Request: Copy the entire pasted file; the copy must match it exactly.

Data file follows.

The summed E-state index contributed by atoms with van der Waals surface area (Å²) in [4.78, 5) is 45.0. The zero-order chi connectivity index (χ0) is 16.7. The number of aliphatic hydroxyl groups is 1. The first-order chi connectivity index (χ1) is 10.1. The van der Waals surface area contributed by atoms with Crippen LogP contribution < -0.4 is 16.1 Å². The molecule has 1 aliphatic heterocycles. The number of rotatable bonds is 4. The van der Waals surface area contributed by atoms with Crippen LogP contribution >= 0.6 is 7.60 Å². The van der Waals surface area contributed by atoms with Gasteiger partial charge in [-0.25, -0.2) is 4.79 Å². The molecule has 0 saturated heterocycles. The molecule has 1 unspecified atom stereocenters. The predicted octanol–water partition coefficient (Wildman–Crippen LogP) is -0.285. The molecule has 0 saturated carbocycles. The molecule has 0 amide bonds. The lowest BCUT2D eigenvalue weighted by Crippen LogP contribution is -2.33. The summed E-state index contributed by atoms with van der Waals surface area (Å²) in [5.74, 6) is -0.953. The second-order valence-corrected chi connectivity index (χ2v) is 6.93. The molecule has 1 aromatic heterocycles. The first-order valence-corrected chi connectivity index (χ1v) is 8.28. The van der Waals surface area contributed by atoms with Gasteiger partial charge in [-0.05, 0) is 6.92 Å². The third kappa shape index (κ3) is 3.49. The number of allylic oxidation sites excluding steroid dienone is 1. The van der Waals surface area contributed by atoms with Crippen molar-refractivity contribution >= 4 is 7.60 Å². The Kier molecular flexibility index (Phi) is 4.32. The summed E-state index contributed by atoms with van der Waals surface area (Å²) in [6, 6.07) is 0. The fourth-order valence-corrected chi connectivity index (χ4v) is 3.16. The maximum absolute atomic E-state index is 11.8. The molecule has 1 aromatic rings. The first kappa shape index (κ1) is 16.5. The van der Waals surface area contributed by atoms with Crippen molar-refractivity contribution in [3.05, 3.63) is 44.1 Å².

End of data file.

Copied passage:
The summed E-state index contributed by atoms with van der Waals surface area (Å²) in [4.78, 5) is 45.0. The zero-order chi connectivity index (χ0) is 16.7. The number of aliphatic hydroxyl groups is 1. The first-order chi connectivity index (χ1) is 10.1. The van der Waals surface area contributed by atoms with Crippen LogP contribution < -0.4 is 16.1 Å². The molecule has 1 aliphatic heterocycles. The number of rotatable bonds is 4. The van der Waals surface area contributed by atoms with Crippen LogP contribution >= 0.6 is 7.60 Å². The van der Waals surface area contributed by atoms with Gasteiger partial charge in [-0.25, -0.2) is 4.79 Å². The molecule has 0 saturated heterocycles. The molecule has 1 unspecified atom stereocenters. The predicted octanol–water partition coefficient (Wildman–Crippen LogP) is -0.285. The molecule has 0 saturated carbocycles. The molecule has 0 amide bonds. The lowest BCUT2D eigenvalue weighted by Crippen LogP contribution is -2.33. The summed E-state index contributed by atoms with van der Waals surface area (Å²) in [5.74, 6) is -0.953. The second-order valence-corrected chi connectivity index (χ2v) is 6.93. The molecule has 1 aromatic heterocycles. The first-order valence-corrected chi connectivity index (χ1v) is 8.28. The van der Waals surface area contributed by atoms with Gasteiger partial charge in [-0.05, 0) is 6.92 Å². The third kappa shape index (κ3) is 3.49. The number of allylic oxidation sites excluding steroid dienone is 1. The van der Waals surface area contributed by atoms with Crippen molar-refractivity contribution >= 4 is 7.60 Å². The Kier molecular flexibility index (Phi) is 4.32. The summed E-state index contributed by atoms with van der Waals surface area (Å²) in [6, 6.07) is 0. The fourth-order valence-corrected chi connectivity index (χ4v) is 3.16. The maximum absolute atomic E-state index is 11.8. The molecule has 1 aromatic rings. The first kappa shape index (κ1) is 16.5. The van der Waals surface area contributed by atoms with Crippen molar-refractivity contribution in [3.05, 3.63) is 44.1 Å².